What brands do you know who help cure your case of the Mondays, and require no purchase to do it? Benefit Cosmetics is one step ahead of the game, firing off dozens of smiles to potential customers everyday.
In an era where the pace is rapid, results must be immediate, and the pressure is on, having a long game engagement strategy of “more jabs” and “less hooks” feels increasingly tough to manage. In higher education fundraising, the current panic is the lack of our youngest alums participating in giving at the same rate as the more senior members of the alumni community. Endless discussion has harped on why – even at schools like Penn where students by in large have wonderful experiences – and focuses on factors like high tuition, debilitating student low payments, the cost of living in cities with best career opportunity, etc. More and more I’ve been giving thought to how we can engage students and volunteers to motivate them to participate, and operate, as Seth Godin remarks, like tribes who help create movements on our behalf.
Many brands are providing a perfect example already. In reading the first chapter of Visual Storytelling with Ekaterina Walter, she recalled a rough day, where she tweeted Benefits Cosmetics with the hashtag#BeautyBoost, and received a quick customized virtual and visual pick-me-up Tweet in return. The #BeautyBoost campaign, a response to the “anti-New Years resolution” allows Benefit to make consumers smile while fostering a deeper connection to the company, and build an army of fans to evangelize on their behalf. In 2014, by pivoting away from sales and towards engagement, marketingweek.com Benefit’s marketing director Hannah Webley Smith said the goal was to “act more like a friend”, “encouraging two-way conversations and getting users to generate their own content.”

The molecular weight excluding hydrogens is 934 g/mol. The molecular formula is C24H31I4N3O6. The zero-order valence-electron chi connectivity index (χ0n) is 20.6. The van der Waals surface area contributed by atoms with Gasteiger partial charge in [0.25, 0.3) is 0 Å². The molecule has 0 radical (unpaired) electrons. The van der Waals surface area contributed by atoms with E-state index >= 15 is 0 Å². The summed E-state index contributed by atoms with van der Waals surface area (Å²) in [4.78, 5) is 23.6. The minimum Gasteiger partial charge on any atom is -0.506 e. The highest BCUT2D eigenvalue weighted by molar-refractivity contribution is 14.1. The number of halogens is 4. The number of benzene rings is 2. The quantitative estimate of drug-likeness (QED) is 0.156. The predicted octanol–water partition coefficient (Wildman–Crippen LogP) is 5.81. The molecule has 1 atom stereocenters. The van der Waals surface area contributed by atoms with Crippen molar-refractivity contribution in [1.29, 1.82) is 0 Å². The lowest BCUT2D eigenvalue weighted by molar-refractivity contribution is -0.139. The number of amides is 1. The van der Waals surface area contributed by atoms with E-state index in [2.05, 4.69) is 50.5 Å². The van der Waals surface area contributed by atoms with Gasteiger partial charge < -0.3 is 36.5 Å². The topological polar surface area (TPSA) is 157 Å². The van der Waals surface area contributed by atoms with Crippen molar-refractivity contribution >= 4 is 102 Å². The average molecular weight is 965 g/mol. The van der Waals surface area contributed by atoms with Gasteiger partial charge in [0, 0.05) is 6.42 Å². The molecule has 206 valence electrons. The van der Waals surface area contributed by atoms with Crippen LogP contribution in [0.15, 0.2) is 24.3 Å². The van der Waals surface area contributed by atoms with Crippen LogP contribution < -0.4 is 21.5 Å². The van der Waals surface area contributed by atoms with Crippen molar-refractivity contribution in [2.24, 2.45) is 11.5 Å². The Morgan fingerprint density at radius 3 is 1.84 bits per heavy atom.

Their first big digital campaign focusing on that goal exactly led to a 53 per cent increase in sales. They further created an online blog, Friends with Benefit, focusing on the hows and whys of beauty routines, rather than sales. It’s an online community that focuses on education, connection, and conversation. By creating content that has independent value and lacks a direct sales pitch, they build their own tribe, much like the Fiskateers example we saw in class. And as Benefit has seen, the sales follow.
While our risk averse alumni based will continue to be too risk averse to participate in a major way in social media, I remain more convinced that more jabs, more smiles, and more opportunities to connect with like-minded folks online to further their education and careers is the way to draw them closer and become evangelists of our tribe. Now if we could only be as pithy as the sharp Benefits social media team!